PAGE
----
Fishing Fleets Threw Away 10 Percent of Their Catch Over the Past Decade

By Carl Engelking
Jun 27, 2017 8:09 PMNov 20, 2019 5:05 AM


Sign up for our email newsletter for the latest science news

“Waste not, want not.” The origin of this proverb traces back centuries, but time has hardly tarnished its relevance. It’s a warning every generation would do well to heed: Mismanaging precious commodities today will lead to an impoverished future. It’s so simple. It’s so true. It’s so often ignored. Case-in-point: global industrial fishing operations. Over the past decade, fishing fleets simply threw away more than 10 percent—enough to fill 4,500 Olympic-sized swimming pools—of the world’s total catch, according to a decade-long study conducted by the “Sea Around Us” initiative. And although survival rates vary depending on species, it’s often the case that perfectly marketable fish are dying or already dead by the time they are discarded. Every year, researchers estimate, 10 million tons of fish are wasted. The practice is particularly egregious given 85 percent of the world’s fisheries are now being pushed beyond their biological limits, and the very survival of several important commercial fish populations, such as Atlantic Bluefin tuna, are now threatened. All the while, more and more people on this planet rely on these very same fisheries for sustenance.

The Trouble

The dire mathematics is based on the work of 300 scientists led by the University of British Columbia and the University of Western Australia, and is the first global review of discards since 2005. In the current study, researchers reconstructed the marine fisheries catches for every country around the world, combining official data with estimates about unreported discards. The technical reports used in the study are all publicly available. Industrial fishing fleets discard portions of their catch for a number of reasons: the fish are too injured, a particular species is out of season, the fish are too small, or they’ve already met their quota. “Discards also happen because of a nasty practice known as high-grading where fishers continue fishing even after they’ve caught fish that they can sell,” said Dirk Zeller, a lead author of the study and professor at UWA. “If they catch bigger fish, they throw away the smaller ones; they usually can’t keep both loads because they run out of freezer space or go over their quota.” Bottom trawling, one of the most widespread commercial fishing techniques, produces the highest level of discarding of any practice. Several countries have entirely banned it, while others have implemented discard bans. But many of these regulations are irrelevant once fishing operations push beyond territorial seas, outside the reach of enforcement.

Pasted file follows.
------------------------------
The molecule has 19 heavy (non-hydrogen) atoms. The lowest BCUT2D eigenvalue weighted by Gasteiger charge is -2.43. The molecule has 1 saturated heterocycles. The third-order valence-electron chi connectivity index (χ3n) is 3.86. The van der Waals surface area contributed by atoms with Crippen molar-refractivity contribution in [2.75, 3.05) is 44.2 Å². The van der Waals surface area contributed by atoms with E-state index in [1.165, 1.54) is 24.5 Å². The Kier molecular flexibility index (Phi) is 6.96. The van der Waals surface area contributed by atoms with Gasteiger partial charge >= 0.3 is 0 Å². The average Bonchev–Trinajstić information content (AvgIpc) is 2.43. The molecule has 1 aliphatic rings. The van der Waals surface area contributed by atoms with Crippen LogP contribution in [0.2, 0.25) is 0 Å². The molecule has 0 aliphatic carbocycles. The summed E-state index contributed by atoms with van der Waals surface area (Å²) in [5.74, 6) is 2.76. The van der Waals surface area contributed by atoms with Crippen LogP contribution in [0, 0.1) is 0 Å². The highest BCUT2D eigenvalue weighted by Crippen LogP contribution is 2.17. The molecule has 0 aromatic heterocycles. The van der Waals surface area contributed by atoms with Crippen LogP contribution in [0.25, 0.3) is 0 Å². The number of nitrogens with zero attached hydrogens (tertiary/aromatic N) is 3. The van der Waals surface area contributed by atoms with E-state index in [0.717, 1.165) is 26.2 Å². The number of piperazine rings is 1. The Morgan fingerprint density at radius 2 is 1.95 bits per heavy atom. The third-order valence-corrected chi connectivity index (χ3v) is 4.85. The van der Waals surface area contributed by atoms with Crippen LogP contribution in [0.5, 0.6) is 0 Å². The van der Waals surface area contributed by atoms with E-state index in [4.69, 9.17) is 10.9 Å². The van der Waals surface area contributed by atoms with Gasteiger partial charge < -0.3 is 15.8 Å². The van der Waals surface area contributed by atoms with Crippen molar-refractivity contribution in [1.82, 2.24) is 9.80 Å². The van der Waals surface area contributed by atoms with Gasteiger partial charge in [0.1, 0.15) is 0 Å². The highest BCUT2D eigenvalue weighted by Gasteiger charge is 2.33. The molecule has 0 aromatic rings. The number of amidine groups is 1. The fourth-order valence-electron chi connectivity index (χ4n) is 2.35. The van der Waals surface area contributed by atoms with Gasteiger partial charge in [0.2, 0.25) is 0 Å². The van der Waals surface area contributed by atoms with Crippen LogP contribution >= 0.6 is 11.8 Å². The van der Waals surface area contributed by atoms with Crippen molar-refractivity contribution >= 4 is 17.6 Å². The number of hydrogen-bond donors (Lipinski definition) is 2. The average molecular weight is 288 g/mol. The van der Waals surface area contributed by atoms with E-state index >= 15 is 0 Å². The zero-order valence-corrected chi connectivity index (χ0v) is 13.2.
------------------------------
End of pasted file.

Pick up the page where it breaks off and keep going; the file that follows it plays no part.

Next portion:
The Bright Side?

The study tracked discard volume back to the 1950s, when just 5 million tons of fish were thrown away annually. The total peaked in the 1980s when 18 million tons of fish were discarded. Over the past decade, that level has fallen to roughly 10 million tons per year. Better population management and regulations have helped lower waste. However, the reduction might also be an indication that fish stocks are depleted—total catches, after all, have been declining at a rate of 1.2 million tons annually for over a decade.

1 free article left
Want More? Get unlimited access for as low as $1.99/month

Already a subscriber?

Register or Log In

1 free articleSubscribe
Discover Magazine Logo
Want more?

Keep reading for as low as $1.99!


Already a subscriber?

Register or Log In

More From Discover
Recommendations From Our Store
Shop Now
Stay Curious
Our List

Sign up for our weekly science updates.

To The Magazine

Save up to 40% off the cover price when you subscribe to Discover magazine.

Copyright © 2024 Kalmbach Media Co.